4
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I'm wondering if my approach to creating a filtered array (filteredLaunches) from an array of data (launches) is an anti-pattern, or not? Is there a better way to go about it?

Here is the code:

const initialState = {
  launches: [],
  filteredLaunches: []
};

export default function(state = initialState, action) {

  switch (action.type) {

    case 'getLaunches':
      return Object.assign({}, state, {
        launches: action.launches
      });

    case 'filterLaunches':

      let filteredLaunches = [];

      for (let i = 0; i < state.launches.length; i++) {
        if (action.location === state.launches[i].location.countryCode)
          filteredLaunches.push(state.launches[i]);
      }

      return Object.assign({}, state, {
        filteredLaunches: filteredLaunches
      });

    default:
      return state;
  }
};

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5
\$\begingroup\$

Well, you could use Array.filter to filter the launches.

...
case 'filterLaunches':
  return Object.assign({}, state, {
    filteredLaunches: state.launches.filter(function(launch) {
      return action.location === launch.location.countryCode
    })
  }
default:
 return state;

The other question is, why not filtering inside the Component directly?

Because your next problem will be, that each time you add launches, you will have to filter them and copy again, and again.

So to not create duplicates, it's better to set the filter in the reducer and perform the filtering inside the render

So:

export default function(state = initialState, action) {
  case 'SET_LAUNCHES':
    return {...state, launches: action.launches };
  case 'SET_FILTER':
    return {...state, filter: action.filter };
  default:
    return state;
}

export function filterLaunches(launches, filter = {location: 'ES'} ) {
  const filterKeys = Object.keys(filter);
  return launches.filter((launch) => {
    return filterKeys.reduce((acc, key) => acc && launch[key] === filter[key], true)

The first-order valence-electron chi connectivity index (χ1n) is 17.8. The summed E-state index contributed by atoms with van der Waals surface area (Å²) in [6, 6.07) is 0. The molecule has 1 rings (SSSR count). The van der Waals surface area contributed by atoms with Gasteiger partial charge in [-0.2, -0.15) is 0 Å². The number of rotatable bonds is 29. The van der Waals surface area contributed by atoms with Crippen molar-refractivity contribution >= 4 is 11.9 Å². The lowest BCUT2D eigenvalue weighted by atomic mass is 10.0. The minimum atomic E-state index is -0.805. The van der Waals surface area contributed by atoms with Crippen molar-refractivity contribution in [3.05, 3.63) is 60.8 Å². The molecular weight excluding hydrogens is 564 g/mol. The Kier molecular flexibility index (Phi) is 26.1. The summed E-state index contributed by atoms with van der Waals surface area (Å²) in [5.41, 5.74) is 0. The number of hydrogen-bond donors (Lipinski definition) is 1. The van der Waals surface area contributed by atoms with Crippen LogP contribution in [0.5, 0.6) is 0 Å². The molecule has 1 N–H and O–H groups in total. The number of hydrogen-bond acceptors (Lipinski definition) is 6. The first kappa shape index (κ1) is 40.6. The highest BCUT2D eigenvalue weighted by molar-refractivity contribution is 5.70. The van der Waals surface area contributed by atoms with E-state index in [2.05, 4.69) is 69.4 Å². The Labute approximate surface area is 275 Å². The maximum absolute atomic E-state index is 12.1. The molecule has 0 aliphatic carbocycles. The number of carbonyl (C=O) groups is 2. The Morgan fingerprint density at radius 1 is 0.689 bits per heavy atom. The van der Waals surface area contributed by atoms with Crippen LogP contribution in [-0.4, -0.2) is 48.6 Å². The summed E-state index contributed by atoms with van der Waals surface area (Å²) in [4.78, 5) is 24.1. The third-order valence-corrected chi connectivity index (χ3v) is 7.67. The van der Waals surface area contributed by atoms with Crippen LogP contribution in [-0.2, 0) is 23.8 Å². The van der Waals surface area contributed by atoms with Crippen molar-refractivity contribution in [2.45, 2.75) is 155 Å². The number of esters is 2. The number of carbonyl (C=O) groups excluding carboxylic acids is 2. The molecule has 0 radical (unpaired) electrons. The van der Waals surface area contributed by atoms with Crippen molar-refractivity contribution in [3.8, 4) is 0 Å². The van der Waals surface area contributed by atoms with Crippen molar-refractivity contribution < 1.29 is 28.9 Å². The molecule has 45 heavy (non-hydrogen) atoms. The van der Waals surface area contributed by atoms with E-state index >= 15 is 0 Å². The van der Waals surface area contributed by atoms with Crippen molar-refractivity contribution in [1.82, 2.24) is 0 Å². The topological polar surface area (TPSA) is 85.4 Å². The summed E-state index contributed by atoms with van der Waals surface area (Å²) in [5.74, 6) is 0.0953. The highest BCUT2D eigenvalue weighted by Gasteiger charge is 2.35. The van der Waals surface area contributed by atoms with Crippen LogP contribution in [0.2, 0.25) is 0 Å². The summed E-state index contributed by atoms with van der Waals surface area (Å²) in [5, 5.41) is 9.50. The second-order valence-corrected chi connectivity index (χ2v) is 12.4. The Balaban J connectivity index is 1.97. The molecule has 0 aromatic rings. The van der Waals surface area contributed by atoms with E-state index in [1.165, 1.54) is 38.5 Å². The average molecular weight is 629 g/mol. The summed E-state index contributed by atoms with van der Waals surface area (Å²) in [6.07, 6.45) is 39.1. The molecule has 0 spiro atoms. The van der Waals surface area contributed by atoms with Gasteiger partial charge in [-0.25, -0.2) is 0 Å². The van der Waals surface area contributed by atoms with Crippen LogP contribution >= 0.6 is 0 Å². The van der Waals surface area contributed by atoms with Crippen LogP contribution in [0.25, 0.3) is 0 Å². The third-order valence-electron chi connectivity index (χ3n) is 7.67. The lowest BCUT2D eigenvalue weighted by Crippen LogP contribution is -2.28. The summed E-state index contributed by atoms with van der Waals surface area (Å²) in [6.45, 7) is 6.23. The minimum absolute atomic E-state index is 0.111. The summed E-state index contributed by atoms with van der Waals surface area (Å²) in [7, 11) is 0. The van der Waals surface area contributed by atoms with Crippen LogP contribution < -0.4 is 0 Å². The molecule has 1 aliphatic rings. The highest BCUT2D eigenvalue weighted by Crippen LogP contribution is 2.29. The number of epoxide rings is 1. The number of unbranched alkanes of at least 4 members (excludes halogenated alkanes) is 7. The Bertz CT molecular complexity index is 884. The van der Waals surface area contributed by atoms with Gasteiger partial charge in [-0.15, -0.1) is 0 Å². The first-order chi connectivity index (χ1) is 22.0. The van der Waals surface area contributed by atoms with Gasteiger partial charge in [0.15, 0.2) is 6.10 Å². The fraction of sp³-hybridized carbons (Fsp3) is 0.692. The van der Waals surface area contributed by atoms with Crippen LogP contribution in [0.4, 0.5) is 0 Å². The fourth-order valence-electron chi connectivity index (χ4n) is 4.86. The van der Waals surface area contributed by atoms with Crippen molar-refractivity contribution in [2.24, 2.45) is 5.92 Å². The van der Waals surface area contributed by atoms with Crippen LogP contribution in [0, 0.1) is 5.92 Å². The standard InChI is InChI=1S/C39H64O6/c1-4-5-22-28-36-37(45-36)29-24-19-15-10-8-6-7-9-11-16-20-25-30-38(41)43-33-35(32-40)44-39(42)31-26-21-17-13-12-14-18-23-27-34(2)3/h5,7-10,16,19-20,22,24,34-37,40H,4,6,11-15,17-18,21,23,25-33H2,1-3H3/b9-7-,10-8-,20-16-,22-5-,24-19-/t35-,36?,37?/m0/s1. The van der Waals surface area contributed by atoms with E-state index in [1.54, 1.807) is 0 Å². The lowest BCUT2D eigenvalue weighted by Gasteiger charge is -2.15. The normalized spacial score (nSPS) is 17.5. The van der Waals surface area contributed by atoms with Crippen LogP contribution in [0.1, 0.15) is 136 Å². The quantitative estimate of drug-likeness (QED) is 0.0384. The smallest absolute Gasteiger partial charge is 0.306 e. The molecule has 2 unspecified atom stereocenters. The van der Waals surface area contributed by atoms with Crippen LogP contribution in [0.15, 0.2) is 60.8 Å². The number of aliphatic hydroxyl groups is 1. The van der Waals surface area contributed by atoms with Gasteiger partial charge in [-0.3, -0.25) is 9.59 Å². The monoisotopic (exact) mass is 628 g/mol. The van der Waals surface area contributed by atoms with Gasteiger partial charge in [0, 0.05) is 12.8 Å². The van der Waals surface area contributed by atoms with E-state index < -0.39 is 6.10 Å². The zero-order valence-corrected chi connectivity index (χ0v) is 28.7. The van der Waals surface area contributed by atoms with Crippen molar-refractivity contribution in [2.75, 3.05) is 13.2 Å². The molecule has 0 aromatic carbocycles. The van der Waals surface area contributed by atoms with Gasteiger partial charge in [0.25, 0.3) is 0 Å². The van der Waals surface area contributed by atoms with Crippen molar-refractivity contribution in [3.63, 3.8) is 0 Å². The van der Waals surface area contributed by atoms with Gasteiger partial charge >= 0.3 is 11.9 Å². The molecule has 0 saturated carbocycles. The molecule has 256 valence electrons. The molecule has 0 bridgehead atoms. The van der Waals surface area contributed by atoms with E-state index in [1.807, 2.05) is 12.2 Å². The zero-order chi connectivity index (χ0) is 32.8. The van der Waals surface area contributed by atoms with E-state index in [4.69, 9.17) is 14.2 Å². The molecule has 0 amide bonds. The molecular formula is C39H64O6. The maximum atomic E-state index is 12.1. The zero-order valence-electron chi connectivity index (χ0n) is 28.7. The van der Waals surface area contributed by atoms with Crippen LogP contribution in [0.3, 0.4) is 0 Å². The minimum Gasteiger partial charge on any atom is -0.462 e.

});
}

// Then in the component
import { filterLaunches } from '../launchesStore';

const LaunchesList = ({launches, filter}) => (
  <ul>
    {filterLaunches(launches, filter).map((launch) => (
      <li>Launch: {launch.name}</li>
    ))}
  </ul>
);

export default connect(LaunchesList);

It's good to keep the filterLaunches function next to the reducer, because this function is very related to this part of the state and if you change the format like from an array to a map-by-id you would have to change that function only in one place.

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  • \$\begingroup\$ Thanks. I need to read up on the Array methods; no point in reinventing the wheel. Your second point had me laugh, because that was, pretty much, what I did before I put the logic into the reducer as opposed to in the component. My reason for changing my mind about this approach was that I felt it would be "dirty" to use a utility function in the component itself for the filterting, which brings me to my next question; where do you draw the line between logic that is handled through utility functions, or local React state, and what should be handled by Redux? \$\endgroup\$ – Happy Koala Mar 5 '17 at 15:03
  • \$\begingroup\$ Well, this are good questions and I guess everybody will ask those. But after some time working with Redux & React you will get a feeling for that. But I would't recommend to build with optimization in mind, instead build the app, the simple way, and optimize later. premature optimization is the root of all evil ;) \$\endgroup\$ – webdeb Mar 5 '17 at 17:03
  • \$\begingroup\$ Wax on, wax off, I guess :) Thanks for the tip, I'll keep that in mind. \$\endgroup\$ – Happy Koala Mar 5 '17 at 18:25

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